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A black marble over his grave has the following inscription :

obiit XIII die Decembris,

Anno Domini


Ætatis suæ LXXV.

If we now look back, as from an eminence, to view the scenes of life, and the literary labours in which Dr. Johnson was engaged, we may be able to delineate the features of the man, and to form an estimate of his genius.

As a man, Dr. Johnson stands displayed in open daylight. Nothing remains undiscovered. Whatever he said is known; and without allowing him the usual privilege of hazarding sentiments, and advancing positions, for mere amusement, or the pleasure of discussion, Criticism has endeavoured to make him answerable for what, perhaps, he never seriously thought. His diary, which has been printed, discovers still more. We have before us the very heart of the man, with all his inward consciousness.' And yet neither in the open paths of life, nor in his secret recesses, has any one vice been discovered. We see him reviewing every year of his life, and severely censuring himself, for not keeping resolutions, which morbid melancholy, and other bodily infirmities, rendered impracticable. We see him for every little defect imposing on himself voluntary penance, going through the day with only one сир of tea without milk; and to the last, amidst paroxysms and remissions of illness, forming plans of study and resolutions to amend his life*. Many of his scruples may be called weaknesses; but they are the weaknesses of a good, a pious, and most excellent man.

His person, it is well known, was large and unwieldy. His nerves were affected by that disorder, for which, at two years of

age, he was presented to the royal touch. His head shook, and involuntary motions made it uncertain that his legs and arms would, even at a tea-table, remain in their proper place. A person of Lord Chesterfield's delicacy might in his company be in a fever. He would sometimes of his own accord do things inconsistent with the established modes of behaviour. Sitting at table with

* On the subject of voluntary penance see the Rambler, No. CX.


the celebrated Mrs. Cholmondeley, who exerted herself to circulate the subscription for Shakspeare, he took hold of her hand in the middle of dinner, and held it close to his eye, wondering at the delicacy and the whiteness, till with a smile she asked, “ Will he give it to me again when he has done with it ?” The exteriors of politeness did not belong to John

Even that civility which proceeds, or ought to proceed, from the mind, was sometimes violated. His morbid melancholy had an effect on his temper; his passions were irritable ; and the pride of science, as well as of a fierce independent spirit, inflamed him on some occasions above all bounds of moderation. Though not in the shade of academic bowers, he led a scholastic life; and the habit of pronouncing decisions to his friends and visitors gave him a dictatorial manner,

which was much enforced by a voice naturally loud, and often overstretched. Metaphysical discussion, moral theory, systems of religion, and anecdotes of literature, were his favourite topics. General history had little of his regard. Biography was his delight. “ The proper study of mankind is man.” Sooner than hear of the Punic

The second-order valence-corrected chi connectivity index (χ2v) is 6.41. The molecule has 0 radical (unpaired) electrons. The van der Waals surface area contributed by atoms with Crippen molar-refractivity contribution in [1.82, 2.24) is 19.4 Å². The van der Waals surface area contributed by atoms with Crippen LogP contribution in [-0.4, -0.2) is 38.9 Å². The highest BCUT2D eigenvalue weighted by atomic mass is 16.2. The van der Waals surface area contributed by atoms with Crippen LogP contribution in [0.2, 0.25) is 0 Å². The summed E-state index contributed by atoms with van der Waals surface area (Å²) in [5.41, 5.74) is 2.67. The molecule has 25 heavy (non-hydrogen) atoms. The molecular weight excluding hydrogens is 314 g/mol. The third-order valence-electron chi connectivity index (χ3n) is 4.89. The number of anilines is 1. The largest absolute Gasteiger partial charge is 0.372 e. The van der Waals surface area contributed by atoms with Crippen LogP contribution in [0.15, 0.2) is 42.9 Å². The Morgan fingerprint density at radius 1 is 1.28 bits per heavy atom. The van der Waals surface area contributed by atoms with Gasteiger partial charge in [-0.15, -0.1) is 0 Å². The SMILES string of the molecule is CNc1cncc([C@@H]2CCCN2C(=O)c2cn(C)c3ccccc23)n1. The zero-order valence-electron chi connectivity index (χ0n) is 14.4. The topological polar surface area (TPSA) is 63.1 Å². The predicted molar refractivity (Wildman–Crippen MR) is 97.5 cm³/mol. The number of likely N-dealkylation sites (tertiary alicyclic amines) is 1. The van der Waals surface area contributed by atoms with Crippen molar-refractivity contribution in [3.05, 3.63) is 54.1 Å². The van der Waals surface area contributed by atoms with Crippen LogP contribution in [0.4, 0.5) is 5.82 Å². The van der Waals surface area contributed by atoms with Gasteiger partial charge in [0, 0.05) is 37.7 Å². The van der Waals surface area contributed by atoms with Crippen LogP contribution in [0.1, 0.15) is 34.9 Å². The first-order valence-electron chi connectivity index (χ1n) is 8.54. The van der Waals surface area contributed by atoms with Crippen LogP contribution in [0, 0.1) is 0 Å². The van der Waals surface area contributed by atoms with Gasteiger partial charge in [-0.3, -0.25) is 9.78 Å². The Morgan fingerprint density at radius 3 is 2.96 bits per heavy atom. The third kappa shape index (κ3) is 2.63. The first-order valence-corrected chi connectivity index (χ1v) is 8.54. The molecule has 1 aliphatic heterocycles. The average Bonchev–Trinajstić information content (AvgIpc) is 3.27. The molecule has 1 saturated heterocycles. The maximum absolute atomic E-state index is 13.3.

would be rude to the person that introduced the subject.

Johnson was born a logician ; one of those to whom only books of logic are said to be of use.

In consequence of his skill in that art, he loved argumentation. No man thought more profoundly, nor with such acute discernment. A fallacy could not stand before him ; it was sure to be refuted by strength of reasoning, and a precision both in idea and expression almost unequalled. When he chose by apt illustration to place the argument of his adversary in a ludicrous light, one was almost inclined to think ridicule the test of truth. He was surprised to be told, but it is certainly true, that, with great powers of mind, wit and humour were his shining talents. That he often argued for the sake of a triumph over his adversary cannot be dissembled. Dr. Rose, of Chiswick, has been heard to tell of a friend of his, who thanked him for introducing him to Dr. Johnson, as he had been convinced, in the course of a long dispute, that an opinion, which he had embraced as a settled truth, was no better than a vulgar error. This being reported to Johnson, “ Nay,” said he, “ do not let him be thankful, for he was right, and I was wrong." Like his uncle Andrew, in the ring at Smithfield, Johnson, in a circle of disputants, was determined neither to be thrown nor conquered. Notwithstanding all his piety, self-government, or the command of his passions in conversation, does not seem to have been among his attainments. Whenever he thought the contention was for the superiority, he has been known to break out with violence, and even ferocity. When the fray was over, he generally softened into repentance, and, by conciliating measures, took care that no animosity should be left rankling in the breast of his antagonist. Of this defect he seems to have been conscious. In a letter to Mrs. Thrale, he says, 66 Poor Baretti! do not quarrel with him ; to neglect him a little will be sufficient. He means only to be frank and manly, and independent, and, perhaps as you say, a little wise. To be frank, he thinks, is to be cynical ; and to be independent, is to be rude. Forgive him, dearest lady, the rather, because of his misbehaviour I am afraid he learned part of me. I hope to set him hereafter a better example.” For

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